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business structure

Advanatges of running a business as a sole trader

For those new to the world of business there are many things to consider. One of the biggest decisions you’ll have to make when you’re starting a business is whether to set up as a sole trader (self employed) or limited company.

Both sole traders and limited companies have their distinct advantages and disadvantages (make sure you read our guide on 10 Advantages of running your business as a limited company instead of being self-employed to learn the main benefits of the limited company option).

Whilst the professionalism and protection that comes with running a limited company is appealing to many, becoming self-employed is the more straightforward option, and with it comes a number of other benefits.

So to help you make the right choice when deciding whether you should go self employed or set up a limited company when launching your new business, here are 7 key benefits of working as a sole trader; Continue…

10 advantages of a limited company

Although the sole trader route, which is commonly referred to as being self employed, is the most popular way of running a business in the UK, there are significant advantages of operating as a limited company.

Here, we highlight 10 of the biggest benefits a limited company gives you over working as self-employed;
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One of the first, and most important decisions you make when you set up a new business is to decide what type of legal structure you should work under.
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Aside from the sole trader route, the limited liability company is the most popular business structure in the UK.

With a limited company, the liability of company directors is ‘limited’ in that the company’s finances are separate from the personal finances of the business owner. This is not the case for those who run their business as a sole trader (self employed).

Limited company shareholders are not responsible for any debts run up by the business, although banks may ask company directors to provide loan guarantees for commercial loans or credit taken out in the company’s name.
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Starting a new business is an exciting time but getting the administrative side of things set up can be quite a time-consuming process. However, if these initial tasks are completed in a thorough and efficient manner, things are more likely to run smoothly and you can focus on the more exciting aspects of running your own business.

There are a number of different legal matters which need to be addressed before setting up a new business. Seeking good advice to help you through the planning and setup process ensures your business is built on solid foundations andcan provide protection when things do not go to plan.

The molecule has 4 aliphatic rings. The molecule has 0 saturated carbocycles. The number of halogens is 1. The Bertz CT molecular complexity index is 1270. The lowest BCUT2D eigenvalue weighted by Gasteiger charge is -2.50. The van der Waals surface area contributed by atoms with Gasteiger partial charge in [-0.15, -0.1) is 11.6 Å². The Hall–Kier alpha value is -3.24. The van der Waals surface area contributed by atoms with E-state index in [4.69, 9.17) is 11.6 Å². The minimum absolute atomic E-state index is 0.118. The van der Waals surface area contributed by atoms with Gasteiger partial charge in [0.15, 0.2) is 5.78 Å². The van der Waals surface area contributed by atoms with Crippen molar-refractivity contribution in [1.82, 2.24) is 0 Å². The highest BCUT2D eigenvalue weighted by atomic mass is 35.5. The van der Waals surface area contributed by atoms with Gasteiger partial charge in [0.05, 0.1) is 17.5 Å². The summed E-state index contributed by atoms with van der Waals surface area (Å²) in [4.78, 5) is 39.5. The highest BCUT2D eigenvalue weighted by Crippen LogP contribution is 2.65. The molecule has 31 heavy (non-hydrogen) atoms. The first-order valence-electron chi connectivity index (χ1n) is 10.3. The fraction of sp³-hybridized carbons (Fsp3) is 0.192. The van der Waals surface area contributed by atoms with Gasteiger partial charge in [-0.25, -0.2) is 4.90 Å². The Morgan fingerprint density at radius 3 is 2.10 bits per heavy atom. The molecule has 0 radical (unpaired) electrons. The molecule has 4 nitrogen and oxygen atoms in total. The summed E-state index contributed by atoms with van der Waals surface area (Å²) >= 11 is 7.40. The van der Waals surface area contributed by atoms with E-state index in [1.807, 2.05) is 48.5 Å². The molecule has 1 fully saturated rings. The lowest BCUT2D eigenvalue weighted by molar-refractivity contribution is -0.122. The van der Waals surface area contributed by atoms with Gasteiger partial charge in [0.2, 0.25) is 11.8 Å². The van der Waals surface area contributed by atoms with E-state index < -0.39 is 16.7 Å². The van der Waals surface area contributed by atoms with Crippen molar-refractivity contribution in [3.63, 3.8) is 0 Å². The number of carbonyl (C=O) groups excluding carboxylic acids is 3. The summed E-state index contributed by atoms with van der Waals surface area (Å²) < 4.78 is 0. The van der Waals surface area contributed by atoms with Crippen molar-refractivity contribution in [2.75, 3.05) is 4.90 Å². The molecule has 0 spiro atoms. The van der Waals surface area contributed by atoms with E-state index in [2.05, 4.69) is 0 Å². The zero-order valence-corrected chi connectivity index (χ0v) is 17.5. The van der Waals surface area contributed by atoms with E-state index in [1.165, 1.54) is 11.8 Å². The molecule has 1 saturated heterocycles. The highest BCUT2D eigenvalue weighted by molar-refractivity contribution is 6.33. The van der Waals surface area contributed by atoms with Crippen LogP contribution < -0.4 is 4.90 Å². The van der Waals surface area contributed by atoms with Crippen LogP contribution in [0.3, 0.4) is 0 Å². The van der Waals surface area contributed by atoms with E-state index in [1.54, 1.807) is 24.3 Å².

Being prepared for any legal issues that could occur and having a good understanding of business law is essential when setting up a new company; lacking both could lead to a make or break situation. This guide is here to help you get your business off to a flying start and make sure you are both prepared and protected for what the future holds. Continue…

Is there a better way of doing business? Is there a more ethical and sustainable business model that is less focused on the short-term chase for shareholder profit? The answer could well lie with the co-operative business model.
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One of the first tasks you will have when starting up your business will be to decide whether to set up a new limited company, or become self-employed. If you choose to go self employed, this could be either as a sole trader, or as a partner in a partnership.

The different business structures each have their own advantages and disadvantages, so it’s vital you understand what each offers you. Working out which option best suits you, and your new business, can take a little time but it is an important decision, and one that can have major ramifications over the years ahead, so you do want to choose the business structure that best suits your circumstances.

Here we look at some of the differences between working as self employed and setting up a limited company;
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Most small businesses set up as either sole traders, or limited companies. In this section of ByteStart’s Start-Up Guide, we look at the most commonly used business structures in the UK.
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The Office for National Statistics (ONS) has released its latest report on the number of registered businesses in the UK. There was a 3% rise in business enterprise numbers in the year to March 2008.
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